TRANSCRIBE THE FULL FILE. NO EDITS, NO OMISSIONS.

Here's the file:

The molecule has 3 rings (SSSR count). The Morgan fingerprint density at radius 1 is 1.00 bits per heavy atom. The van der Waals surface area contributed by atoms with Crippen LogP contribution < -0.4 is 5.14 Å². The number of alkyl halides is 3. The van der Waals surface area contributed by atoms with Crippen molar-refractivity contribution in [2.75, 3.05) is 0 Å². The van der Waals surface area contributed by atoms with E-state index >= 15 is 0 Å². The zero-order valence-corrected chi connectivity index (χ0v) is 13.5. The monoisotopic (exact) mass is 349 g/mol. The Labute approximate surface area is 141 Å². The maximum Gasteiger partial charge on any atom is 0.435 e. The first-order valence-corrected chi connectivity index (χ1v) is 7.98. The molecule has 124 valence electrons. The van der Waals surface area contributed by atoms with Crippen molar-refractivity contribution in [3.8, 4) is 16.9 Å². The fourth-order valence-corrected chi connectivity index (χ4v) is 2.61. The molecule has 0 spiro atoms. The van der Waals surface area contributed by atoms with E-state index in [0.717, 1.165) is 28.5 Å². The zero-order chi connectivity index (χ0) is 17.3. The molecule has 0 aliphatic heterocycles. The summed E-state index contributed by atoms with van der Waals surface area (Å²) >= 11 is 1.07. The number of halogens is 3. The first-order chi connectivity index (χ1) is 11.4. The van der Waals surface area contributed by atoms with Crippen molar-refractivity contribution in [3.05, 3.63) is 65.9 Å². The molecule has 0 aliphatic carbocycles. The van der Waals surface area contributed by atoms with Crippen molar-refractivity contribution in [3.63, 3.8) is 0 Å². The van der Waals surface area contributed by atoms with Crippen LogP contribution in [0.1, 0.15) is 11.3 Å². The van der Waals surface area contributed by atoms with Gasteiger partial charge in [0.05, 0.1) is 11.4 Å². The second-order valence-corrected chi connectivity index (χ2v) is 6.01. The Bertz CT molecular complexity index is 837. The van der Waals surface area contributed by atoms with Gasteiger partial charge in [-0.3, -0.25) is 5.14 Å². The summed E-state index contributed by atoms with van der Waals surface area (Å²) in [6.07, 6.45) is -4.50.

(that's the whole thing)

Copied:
The molecule has 3 rings (SSSR count). The Morgan fingerprint density at radius 1 is 1.00 bits per heavy atom. The van der Waals surface area contributed by atoms with Crippen LogP contribution < -0.4 is 5.14 Å². The number of alkyl halides is 3. The van der Waals surface area contributed by atoms with Crippen molar-refractivity contribution in [2.75, 3.05) is 0 Å². The van der Waals surface area contributed by atoms with E-state index >= 15 is 0 Å². The zero-order valence-corrected chi connectivity index (χ0v) is 13.5. The monoisotopic (exact) mass is 349 g/mol. The Labute approximate surface area is 141 Å². The maximum Gasteiger partial charge on any atom is 0.435 e. The first-order valence-corrected chi connectivity index (χ1v) is 7.98. The molecule has 124 valence electrons. The van der Waals surface area contributed by atoms with Crippen molar-refractivity contribution in [3.8, 4) is 16.9 Å². The fourth-order valence-corrected chi connectivity index (χ4v) is 2.61. The molecule has 0 spiro atoms. The van der Waals surface area contributed by atoms with E-state index in [0.717, 1.165) is 28.5 Å². The zero-order chi connectivity index (χ0) is 17.3. The molecule has 0 aliphatic heterocycles. The summed E-state index contributed by atoms with van der Waals surface area (Å²) >= 11 is 1.07. The number of halogens is 3. The first-order chi connectivity index (χ1) is 11.4. The van der Waals surface area contributed by atoms with Crippen molar-refractivity contribution in [3.05, 3.63) is 65.9 Å². The molecule has 0 aliphatic carbocycles. The van der Waals surface area contributed by atoms with Crippen molar-refractivity contribution in [3.63, 3.8) is 0 Å². The van der Waals surface area contributed by atoms with Crippen LogP contribution in [0.1, 0.15) is 11.3 Å². The van der Waals surface area contributed by atoms with Gasteiger partial charge in [0.05, 0.1) is 11.4 Å². The second-order valence-corrected chi connectivity index (χ2v) is 6.01. The Bertz CT molecular complexity index is 837. The van der Waals surface area contributed by atoms with Gasteiger partial charge in [-0.3, -0.25) is 5.14 Å². The summed E-state index contributed by atoms with van der Waals surface area (Å²) in [6.07, 6.45) is -4.50.